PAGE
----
• The current line up of the nation’s Governors is 29 Republicans and 21 Democrats. There are 36 contests in 2014.  Of these 36 races, 22 are held by Republicans and 14 by Democrats.  Republicans have far more exposure to losses.  Of the GOP’s 22 seats, President Obama easily carried seven of these states in 2012, while another three seats are in swing states.  Only one of Democrats’ 14 seats is in a state that Republican presidential nominee Mitt Romney carried.  While a favorable political landscape should help Republicans, they remain on track to lose between two and four seats. 

Hawaii  |  District 01  |  Hanabusa (D)

Solid D
Likely D

Florida  |  District 10  |  Webster (R)

Likely R
Solid R

Wisconsin  |  District 06  |  Petri (R)

Likely R
Solid R

North Carolina  |  District 02  |  Ellmers (R)

Likely R
Solid R

Michigan  |  District 08  |  Rogers (R)

Lean R
Solid R

The Cook Political Report is...

  • A newsletter that both parties regard as authoritative.
    – The New York Times
  • The bible of the political community.
    – Bob Schieffer, host of CBS News "Face the Nation"
  • Perhaps the best nonpartisan tracker of Congressional races.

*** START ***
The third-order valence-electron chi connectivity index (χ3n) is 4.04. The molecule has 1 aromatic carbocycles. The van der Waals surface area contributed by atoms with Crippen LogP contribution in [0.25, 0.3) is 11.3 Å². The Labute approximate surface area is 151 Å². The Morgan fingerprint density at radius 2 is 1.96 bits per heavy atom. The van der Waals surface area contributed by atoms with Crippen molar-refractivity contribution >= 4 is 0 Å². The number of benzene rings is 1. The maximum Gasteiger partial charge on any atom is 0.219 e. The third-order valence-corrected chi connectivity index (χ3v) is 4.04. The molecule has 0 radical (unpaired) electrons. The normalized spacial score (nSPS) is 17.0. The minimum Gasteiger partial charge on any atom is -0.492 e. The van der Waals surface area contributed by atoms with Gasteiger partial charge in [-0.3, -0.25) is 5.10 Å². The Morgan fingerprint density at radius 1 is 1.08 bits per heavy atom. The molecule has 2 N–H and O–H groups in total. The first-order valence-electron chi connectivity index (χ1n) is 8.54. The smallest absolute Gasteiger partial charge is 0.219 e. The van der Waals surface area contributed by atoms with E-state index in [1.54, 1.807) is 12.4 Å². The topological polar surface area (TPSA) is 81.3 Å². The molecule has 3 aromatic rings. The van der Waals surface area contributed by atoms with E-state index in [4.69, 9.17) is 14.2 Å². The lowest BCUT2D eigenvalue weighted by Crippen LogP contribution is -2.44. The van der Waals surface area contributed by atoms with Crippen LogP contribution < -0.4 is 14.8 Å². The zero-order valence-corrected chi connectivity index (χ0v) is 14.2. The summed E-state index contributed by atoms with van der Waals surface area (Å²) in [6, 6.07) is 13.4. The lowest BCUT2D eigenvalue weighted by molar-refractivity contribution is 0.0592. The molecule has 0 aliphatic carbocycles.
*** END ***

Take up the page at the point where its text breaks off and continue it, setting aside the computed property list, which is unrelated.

– David Broder, The Washington Post

Charlie Cook's Column

Playing the Name Game for 2016

April 18, 2014

The most popular parlor game in Washington and among political aficionados across America at the moment is pondering who will run for president in 2016, who will be the finalists for each nomination, and who will ultimately win on Nov. 8. It's always a fun game to play, with an infinite number of factors to be weighed and no one knowing the actual outcome for a very long time. But as much fun...

Read more »
More Columns »
Sign up for Charlie’s columns as they are released on NationalJournal.com »


Amy Walter, National Editor

Amy Walter is the Cook Political Report's National Editor. In her weekly column, Walter provides analysis of the issues, trends, and events that shape the national political environment.
View Columns »

Elizabeth Wilner, Contributing Editor

Elizabeth Wilner is Senior Vice President of Kantar Media Ad Intelligence with oversight of its Campaign Media Analysis Group (CMAG), Contributing Editor of The Cook Political Report, and former Political Director of NBC News. Wilner's weekly segment, "On Points," covers the fast-growing junction of advertising, Big Data, and politics.
View Columns »

The Cook Political Report Partisan Voting Index (PVI)

The 2014 Partisan Voting Index

Since 1997, the Cook Political Report's Partisan Voting Index (PVI) has been the gold standard in measuring how each state and district performs at the presidential level relative to the nation as a whole. Click below for the breakdown of PVI for every House district in the 113th Congress.
See Chart »
Read More »

The Rhodes Cook Letter

This first issue of "The Rhodes Cook Letter" for 2014 takes a look at the primary season that has just begun. The text focuses on the high profile Senate primaries. The charts seek to put this year's primary action into some historical context.

Download »